Vice President Dr. Mahamudu Bawumia has reaffirmed the state’s commitment to adopting innovative measures aimed at preserving the nation’s mineral and forest resources. This, he noted, will be achieved through the provision of relevant infrastructure; and will ensure the long-term collective good is not sacrificed for the short-term gain of a few.
While acknowledging the enormous role mining and related activities play in the livelihoods of a huge portion of the populace, he said it would be terrible display of irresponsibility for Ghana’s minerals, forest and wildlife resources to be depleted for the selfish interests of a few through practices such as illegal mining and indiscriminate wood harvesting and burning.
He added that posterity will not be kind to those who participated in such activities, as well as those who looked on unconcerned. He therefore called on all stakeholders to come on board in helping to protect the environment.
Dr. Bawumia made this known at the second edition of the Regional Consultative Dialogue on Small-Scale Mining and Deforestation, which was held at the Multipurpose Conference Hall of the University for Development Studies (UDS), Tamale.
This iteration, which was held under the theme ‘Sustainable Small-Scale Mining and Forest Conservation for National Development’, was organised by the Ministry of Lands and Natural Resources and had in attendance captains of the mining and forest industries, academia, members of civil society organisations (CSOs), ministers of state and their deputies, traditional authorities as well as a cross-section of the public.
The Vice President said illegal harvesting of wood, especially rose-wood, in certain parts of the country – as well as improper agricultural practices and intermittent incidents of conflict in the northern part of the country – is a negative cocktail requiring urgent measures.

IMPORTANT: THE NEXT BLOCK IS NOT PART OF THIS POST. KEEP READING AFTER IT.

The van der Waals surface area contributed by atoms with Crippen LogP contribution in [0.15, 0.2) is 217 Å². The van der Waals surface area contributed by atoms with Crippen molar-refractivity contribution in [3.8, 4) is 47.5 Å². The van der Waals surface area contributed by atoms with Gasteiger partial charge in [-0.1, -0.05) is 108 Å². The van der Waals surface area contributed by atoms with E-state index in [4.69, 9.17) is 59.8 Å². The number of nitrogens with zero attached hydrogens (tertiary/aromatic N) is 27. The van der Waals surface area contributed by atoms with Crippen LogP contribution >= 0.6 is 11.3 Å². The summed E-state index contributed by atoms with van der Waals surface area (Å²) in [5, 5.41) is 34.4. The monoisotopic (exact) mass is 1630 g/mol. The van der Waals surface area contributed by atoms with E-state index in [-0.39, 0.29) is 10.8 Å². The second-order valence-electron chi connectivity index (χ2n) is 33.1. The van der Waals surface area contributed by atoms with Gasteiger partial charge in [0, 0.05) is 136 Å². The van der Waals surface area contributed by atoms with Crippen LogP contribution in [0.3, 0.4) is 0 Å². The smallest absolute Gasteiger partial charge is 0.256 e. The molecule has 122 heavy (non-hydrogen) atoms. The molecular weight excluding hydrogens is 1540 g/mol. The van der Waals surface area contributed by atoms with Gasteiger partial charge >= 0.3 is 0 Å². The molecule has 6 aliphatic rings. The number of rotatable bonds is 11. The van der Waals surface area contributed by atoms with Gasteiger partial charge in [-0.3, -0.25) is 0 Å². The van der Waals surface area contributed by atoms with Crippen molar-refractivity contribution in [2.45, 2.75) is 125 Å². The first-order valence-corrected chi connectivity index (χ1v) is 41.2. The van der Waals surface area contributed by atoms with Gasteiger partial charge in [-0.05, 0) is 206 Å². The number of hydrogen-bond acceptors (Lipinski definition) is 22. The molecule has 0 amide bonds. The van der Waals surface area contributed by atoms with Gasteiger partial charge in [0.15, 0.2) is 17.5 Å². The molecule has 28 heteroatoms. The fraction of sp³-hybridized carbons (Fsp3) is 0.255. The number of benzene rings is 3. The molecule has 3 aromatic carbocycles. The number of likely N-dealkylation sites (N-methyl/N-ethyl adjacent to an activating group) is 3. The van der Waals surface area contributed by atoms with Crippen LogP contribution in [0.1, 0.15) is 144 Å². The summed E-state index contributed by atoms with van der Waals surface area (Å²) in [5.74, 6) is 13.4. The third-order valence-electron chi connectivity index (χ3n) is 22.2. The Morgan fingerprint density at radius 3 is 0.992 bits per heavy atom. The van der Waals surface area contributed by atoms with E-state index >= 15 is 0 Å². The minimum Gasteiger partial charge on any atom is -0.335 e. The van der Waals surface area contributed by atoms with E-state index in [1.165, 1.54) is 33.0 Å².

“The northern sector of Ghana lies within a fragile ecological setting, and therefore has its own peculiar challenges as far as natural resource exploitation is concerned. The north is particularly challenged with forest degradation as a result of over exploitation of trees; especially rosewood for export, excessive reliance on fuel-wood, and charcoal production,” he said.
“Sustainability is key in our quest to exploit our diverse minerals, forest and wildlife resources to ensure we are able to meet our present needs without compromising the ability of future generations to meet their own needs,” he added.
Issues concerning exploitation of the country’s natural resources are national in scope and must be addressed devoid of partisan politics, he contended – saying, “This will enable the country to build a broad-based national consensus around which we can deal with the issue of illegal mining and deforestation”.
On his part, the Minister for Lands and Natural Resources – who doubles as Member of Parliament for Damongo, Samuel Abu Jinapor, revealed the ministry has included the subject of deforestation to the discussion in northern Ghana dialogue due to the precarious nature of forest cover in the Savannah ecological zone. He assured that efforts will be made to restore forest reserves across the country.
A representative from the overlord of Dagbon, Ya Na Abukari II, commended government for the ongoing interventions geared toward addressing the prevailing environmental issues.